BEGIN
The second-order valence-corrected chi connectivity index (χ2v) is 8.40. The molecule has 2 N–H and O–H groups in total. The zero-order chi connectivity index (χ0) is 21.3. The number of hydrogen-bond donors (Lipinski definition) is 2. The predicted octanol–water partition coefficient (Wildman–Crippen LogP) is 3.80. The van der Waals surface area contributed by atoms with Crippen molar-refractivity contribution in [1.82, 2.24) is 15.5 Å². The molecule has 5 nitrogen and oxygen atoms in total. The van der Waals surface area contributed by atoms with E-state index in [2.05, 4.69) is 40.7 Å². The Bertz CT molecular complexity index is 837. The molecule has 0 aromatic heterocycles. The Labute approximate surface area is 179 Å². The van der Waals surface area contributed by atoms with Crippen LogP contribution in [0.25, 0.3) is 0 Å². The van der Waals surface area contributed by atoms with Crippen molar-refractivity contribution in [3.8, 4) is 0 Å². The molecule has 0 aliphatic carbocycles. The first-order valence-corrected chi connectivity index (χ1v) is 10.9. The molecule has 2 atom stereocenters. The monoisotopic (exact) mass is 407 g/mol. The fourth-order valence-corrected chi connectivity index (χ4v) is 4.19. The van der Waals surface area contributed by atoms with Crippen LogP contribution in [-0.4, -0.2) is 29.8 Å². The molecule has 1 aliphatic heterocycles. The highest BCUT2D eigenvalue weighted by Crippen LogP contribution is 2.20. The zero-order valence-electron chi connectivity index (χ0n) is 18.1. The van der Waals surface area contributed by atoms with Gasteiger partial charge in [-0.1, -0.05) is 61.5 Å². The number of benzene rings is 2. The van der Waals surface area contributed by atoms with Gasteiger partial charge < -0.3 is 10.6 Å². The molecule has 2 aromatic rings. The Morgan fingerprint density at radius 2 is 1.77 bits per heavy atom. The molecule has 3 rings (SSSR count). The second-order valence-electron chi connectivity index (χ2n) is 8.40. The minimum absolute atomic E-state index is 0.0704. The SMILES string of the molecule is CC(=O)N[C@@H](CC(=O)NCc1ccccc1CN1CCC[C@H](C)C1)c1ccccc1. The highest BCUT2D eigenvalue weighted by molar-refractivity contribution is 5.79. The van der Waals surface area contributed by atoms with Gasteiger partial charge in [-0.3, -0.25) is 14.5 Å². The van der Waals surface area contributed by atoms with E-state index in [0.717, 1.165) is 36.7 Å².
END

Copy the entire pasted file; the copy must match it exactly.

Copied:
The second-order valence-corrected chi connectivity index (χ2v) is 8.40. The molecule has 2 N–H and O–H groups in total. The zero-order chi connectivity index (χ0) is 21.3. The number of hydrogen-bond donors (Lipinski definition) is 2. The predicted octanol–water partition coefficient (Wildman–Crippen LogP) is 3.80. The van der Waals surface area contributed by atoms with Crippen molar-refractivity contribution in [1.82, 2.24) is 15.5 Å². The molecule has 5 nitrogen and oxygen atoms in total. The van der Waals surface area contributed by atoms with E-state index in [2.05, 4.69) is 40.7 Å². The Bertz CT molecular complexity index is 837. The molecule has 0 aromatic heterocycles. The Labute approximate surface area is 179 Å². The van der Waals surface area contributed by atoms with Crippen LogP contribution in [0.25, 0.3) is 0 Å². The van der Waals surface area contributed by atoms with Crippen molar-refractivity contribution in [3.8, 4) is 0 Å². The molecule has 0 aliphatic carbocycles. The first-order valence-corrected chi connectivity index (χ1v) is 10.9. The molecule has 2 atom stereocenters. The monoisotopic (exact) mass is 407 g/mol. The fourth-order valence-corrected chi connectivity index (χ4v) is 4.19. The van der Waals surface area contributed by atoms with Crippen LogP contribution in [-0.4, -0.2) is 29.8 Å². The molecule has 1 aliphatic heterocycles. The highest BCUT2D eigenvalue weighted by Crippen LogP contribution is 2.20. The zero-order valence-electron chi connectivity index (χ0n) is 18.1. The van der Waals surface area contributed by atoms with Gasteiger partial charge in [-0.1, -0.05) is 61.5 Å². The number of benzene rings is 2. The van der Waals surface area contributed by atoms with Gasteiger partial charge < -0.3 is 10.6 Å². The molecule has 2 aromatic rings. The Morgan fingerprint density at radius 2 is 1.77 bits per heavy atom. The molecule has 3 rings (SSSR count). The second-order valence-electron chi connectivity index (χ2n) is 8.40. The minimum absolute atomic E-state index is 0.0704. The SMILES string of the molecule is CC(=O)N[C@@H](CC(=O)NCc1ccccc1CN1CCC[C@H](C)C1)c1ccccc1. The highest BCUT2D eigenvalue weighted by molar-refractivity contribution is 5.79. The van der Waals surface area contributed by atoms with Gasteiger partial charge in [-0.3, -0.25) is 14.5 Å². The van der Waals surface area contributed by atoms with E-state index in [0.717, 1.165) is 36.7 Å².